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Oracle Park watch party draws young and old fans to honor Willie Mays' legacy

Watch party draws young and old fans of Willie Mays to Oracle Park
Watch party draws young and old fans of Willie Mays to Oracle Park 03:27

SAN FRANCISCO -- Thursday was a special day at Oracle Park, where hundreds of San Francisco Giants fans assembled to pay tribute to their all-time favorite player, the late Willie Mays.

Among the crowd was Teddy Schall, a lifelong fan.

"I came here thinking about the memories, look at the statue. I brought flowers from my backyard at home to lay at the base here and my plan is to watch the game here at the ballpark," Schall said.

Although Teddy was born after Willie Mays retired, he grew up watching clips of Mays making history, not only on the field but also as a San Francisco institution.

"I knew him more as a civic icon in San Francisco and sort of patriarch of the San Francisco Giants and I've been inspired by how involved he was for so many years -- all the way up to the end," he said.

Fans like Teddy were honoring Mays with a special screening of the game between the Giants and the St. Louis Cardinals at Rickwood Field in Birmingham, Ala. The game was in tribute to Negro League stars including Mays, who played for the Birmingham Black Barons in 1948 before signing with the Giants.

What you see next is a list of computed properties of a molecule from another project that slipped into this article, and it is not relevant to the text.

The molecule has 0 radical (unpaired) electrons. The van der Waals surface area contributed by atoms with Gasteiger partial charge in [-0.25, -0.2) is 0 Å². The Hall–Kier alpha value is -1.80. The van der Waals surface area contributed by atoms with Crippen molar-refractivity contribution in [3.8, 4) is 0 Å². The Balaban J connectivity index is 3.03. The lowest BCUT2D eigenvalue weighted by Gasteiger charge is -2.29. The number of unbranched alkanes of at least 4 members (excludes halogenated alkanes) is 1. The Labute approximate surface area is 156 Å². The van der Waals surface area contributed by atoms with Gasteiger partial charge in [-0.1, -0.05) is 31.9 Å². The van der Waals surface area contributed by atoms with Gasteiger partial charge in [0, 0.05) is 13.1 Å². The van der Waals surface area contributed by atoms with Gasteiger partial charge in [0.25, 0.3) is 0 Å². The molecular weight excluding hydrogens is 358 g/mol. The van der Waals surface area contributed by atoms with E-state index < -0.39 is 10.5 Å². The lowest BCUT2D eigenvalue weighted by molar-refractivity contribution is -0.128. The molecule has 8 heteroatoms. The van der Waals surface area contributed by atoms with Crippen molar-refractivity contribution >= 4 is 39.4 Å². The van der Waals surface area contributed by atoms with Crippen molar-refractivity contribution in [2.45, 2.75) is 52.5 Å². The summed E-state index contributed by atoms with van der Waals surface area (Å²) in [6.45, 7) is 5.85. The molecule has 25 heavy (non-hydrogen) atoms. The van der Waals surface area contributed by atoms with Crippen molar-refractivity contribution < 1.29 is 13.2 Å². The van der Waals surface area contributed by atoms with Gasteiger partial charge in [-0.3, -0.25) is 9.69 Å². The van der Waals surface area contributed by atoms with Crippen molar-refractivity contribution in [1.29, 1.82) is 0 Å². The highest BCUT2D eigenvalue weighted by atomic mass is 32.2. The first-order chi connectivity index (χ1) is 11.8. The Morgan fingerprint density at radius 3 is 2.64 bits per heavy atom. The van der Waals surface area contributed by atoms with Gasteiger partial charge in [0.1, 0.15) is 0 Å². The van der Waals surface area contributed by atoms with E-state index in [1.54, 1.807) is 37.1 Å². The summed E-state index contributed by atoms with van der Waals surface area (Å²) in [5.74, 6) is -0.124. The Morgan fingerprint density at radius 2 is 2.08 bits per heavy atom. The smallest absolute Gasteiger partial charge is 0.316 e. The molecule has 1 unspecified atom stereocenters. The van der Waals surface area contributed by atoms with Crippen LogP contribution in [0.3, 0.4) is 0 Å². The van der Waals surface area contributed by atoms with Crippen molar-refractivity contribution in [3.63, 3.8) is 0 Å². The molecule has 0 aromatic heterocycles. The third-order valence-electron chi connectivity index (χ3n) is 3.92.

The emotion was palpable as fans recalled the legendary player who died Tuesday at the age of 93. Cinthia Fryerger was another devoted fan who shared her sentiments.

"I've been crying for two days … It's just really emotional. I'm old enough to remember going to Candlestick park and seeing him."

Holding back tears, Fryerger clutched a cherished, signe photograph of Mays. "I got a chance to meet him and he signed that for me and I brought it today and we brought orange flowers to put on the statue," she said.

Mays' impact on and off the field was significant, Fryerger said.

"I think it goes beyond San Francisco. He's our guy even though he went to the Mets. He's still our guy and his mind was baseball, not just the hitting -- the running, the catching, the love for the game. Wanting to get the fans enthusiastic about it."

Fryerger encouraged others to appreciate Mays' contributions.

"Just watch him. Watch how he played. Learn to love the game. It's not the number one game in America, I guess, but it's my number one game."

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